The Council for the Development of Cambodia (CDC) on February 7 announced that it had approved final registration certificates for nine textile-related investment projects, one in office supplies and another in furniture.
The CDC – the government’s highest decision-making body for large-scale investments – indicated in a notice that the 11 ventures have total registered capital of nearly $60 million and plans to generate 12,710 new jobs in all.
Among the projects, Tiens Textile (Cambodia) Co Ltd’s homewear factory on National Road 41, and All Win Shoes (Cambodia) Co Ltd’s footwear factory are expected to create 531 and 1,478 jobs, respectively. Each of these has registered capital of $6.4 million and is located in Kampong Speu province’s Kong Pisei district.
Precision Garment & Bag Industries Co Ltd’s $5.8 million bag, garments, lanyard, facemask and apron factory – also in Kong Pisei – and Jungkwang Evergreen Garment Co Ltd’s $ 5.5 million garment factory in Phnom Penh’s Por Sen Chey district, Phnom Penh are set to deliver 1,263 and 2,610 jobs.
Funday Garment Co Ltd’s $5.5 million garment factory in Kandal province’s Ang Snoul district, and Hanwangda Bags (Cambodia) Co Ltd’s $5.4 million bag factory in Kampong Speu’s Phnom Sruoch district are anticipated to bring 2,047 and 2,135 jobs.
Everich Outdoor Products (Cambodia) Co Ltd’s $5.2 million bag factory in Kampong Speu’s Kong Pisei district, and Bright Lucky Enterprise (Cambodia) Co Ltd’s $5.1 million footwear components factory in Phnom Penh’s Prek Pnov district are each envisioned to add 798 new jobs.
The remaining three investment projects are located in special economic zones, including Ontime Industrial Co Ltd’s $9 million metal furniture frame assembly plant in Preah Sihanouk province’s Cambodian Zhejiang Guoji SEZ, which is predicted to provide about 500 new jobs.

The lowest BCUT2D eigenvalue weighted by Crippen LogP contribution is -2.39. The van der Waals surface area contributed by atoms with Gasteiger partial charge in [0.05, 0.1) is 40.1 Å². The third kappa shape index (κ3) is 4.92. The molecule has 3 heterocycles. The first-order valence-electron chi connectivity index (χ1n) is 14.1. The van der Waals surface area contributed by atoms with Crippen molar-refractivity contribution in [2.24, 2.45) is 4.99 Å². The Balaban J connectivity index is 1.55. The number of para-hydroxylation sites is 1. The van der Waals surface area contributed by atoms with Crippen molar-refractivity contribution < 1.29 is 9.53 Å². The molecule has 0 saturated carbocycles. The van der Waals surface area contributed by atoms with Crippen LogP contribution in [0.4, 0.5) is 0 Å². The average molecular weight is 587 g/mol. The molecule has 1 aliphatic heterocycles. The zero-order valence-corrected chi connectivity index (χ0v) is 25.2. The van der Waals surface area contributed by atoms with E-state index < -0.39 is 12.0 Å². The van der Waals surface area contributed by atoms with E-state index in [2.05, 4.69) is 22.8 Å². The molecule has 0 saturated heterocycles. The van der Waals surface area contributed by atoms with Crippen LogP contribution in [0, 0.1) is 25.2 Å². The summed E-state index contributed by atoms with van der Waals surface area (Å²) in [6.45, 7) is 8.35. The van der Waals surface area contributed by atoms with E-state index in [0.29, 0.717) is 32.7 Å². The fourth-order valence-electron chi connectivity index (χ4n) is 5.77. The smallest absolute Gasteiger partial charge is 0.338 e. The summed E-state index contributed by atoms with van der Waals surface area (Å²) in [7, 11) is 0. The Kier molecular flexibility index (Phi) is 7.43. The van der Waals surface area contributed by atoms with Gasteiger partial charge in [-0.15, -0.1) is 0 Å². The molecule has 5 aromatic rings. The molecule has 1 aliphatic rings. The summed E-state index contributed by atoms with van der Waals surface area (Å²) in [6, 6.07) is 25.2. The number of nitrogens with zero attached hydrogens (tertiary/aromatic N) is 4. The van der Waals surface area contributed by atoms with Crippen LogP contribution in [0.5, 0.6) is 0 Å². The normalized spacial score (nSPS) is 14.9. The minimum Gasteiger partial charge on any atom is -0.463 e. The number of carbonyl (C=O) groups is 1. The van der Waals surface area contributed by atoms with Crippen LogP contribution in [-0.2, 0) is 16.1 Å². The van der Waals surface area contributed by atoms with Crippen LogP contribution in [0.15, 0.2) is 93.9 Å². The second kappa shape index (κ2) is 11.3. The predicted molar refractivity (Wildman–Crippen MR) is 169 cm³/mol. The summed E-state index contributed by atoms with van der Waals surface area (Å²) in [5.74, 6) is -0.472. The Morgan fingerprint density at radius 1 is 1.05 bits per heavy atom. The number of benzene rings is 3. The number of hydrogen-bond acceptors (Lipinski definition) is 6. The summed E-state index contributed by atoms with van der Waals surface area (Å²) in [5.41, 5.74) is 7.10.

Three-Color Stone Stationery (Cambodia) Co Ltd’s $3 million file-folder and binder factory in Preah Sihanouk’s Sihanoukville Special Economic Zone, and Hestra (Cambodia) Co Ltd’s $0.6 million leather and fabric sports-gear factory in the capital’s Royal Group Phnom Penh Special Economic Zone are seen to produce around 350 and 200 jobs, according to the CDC notice.
The Ministry of Commerce’s business registry lists addresses in the Greater China region for officers of six of the companies: mainland China for Hanwangda Bags, Everich Outdoor Products, Bright Lucky Enterprise, Ontime Industrial and Three-Color Stone Stationery; and Taiwan for Funday Garment.
The registry names three officers of Hestra: the highest ranking of whom is identified as “Anton Martin Magnusson” with postal registered office address in the Swedish municipality of Hestra, as well as “Teruhisa Yamamoto” and “Tomoyuki Hamamoto” with addresses in Hai Phong Industrial Zone of Vietnam’s An Duong province.
Tiens Textile, All Win Shoes, Precision Garment & Bag Industries, and Jungkwang Evergreen Garment were not found in the registry as of press time.
Cambodia Chamber of Commerce (CCC) vice-president Lim Heng commented to The Post
on February 8 that the number of companies investing in the Kingdom just keeps growing, despite the current tough global economic and political situation intensified by Covid-19, the Ukraine crisis, along with geopolitical and trade conflicts among major powers.
He put down this positive trend to Cambodia’s favourable investment legal framework and recent adjustments thereof, a diverse skilled and affordable labour force, an improving transportation system, a relatively wide overseas consumer base, and access to preferential tariff treatment on qualifying exports to major markets.
The Kingdom’s existing and potential free trade agreements (FTA) will entice more investors to enter the local market, he said, listing the bilateral deals with China and South Korea, the Regional Comprehensive Economic Partnership (RCEP), and the under-negotiation pact with the UAE as prominent examples.
“Cambodia is on a good path in terms of attracting investors, as the export market grows and Cambodian goods earn more recognition for their quality,” Heng said.
On the other hand, Federation of Associations for Small and Medium Enterprises of Cambodia (FASMEC) president Te Taingpor remarked that the allure of the Kingdom to would be even more potent if electricity prices were brought down to or below the levels offered in nearby countries.
Lower electricity prices generally means lower production costs for energy-intensive businesses, which would give them an edge to successfully compete on the international market, he said.
“Prices for fuel and electricity are key aspects of the appeal to investors, as these are important inputs for manufacturing, along with raw materials and labour. When these rates are stable and low, investors will see opportunities,” Taingpor said.
On January 25, Ministry of Economy and Finance permanent secretary of state Vongsey Vissoth revealed that the government had revised down its 2023 growth forecast for the Cambodian economy to 5.6 per cent versus the 6.6 per cent it put forth in October, citing uncertainty about global economic growth tied to the Ukraine conflict, climate change and the Covid-19 crisis.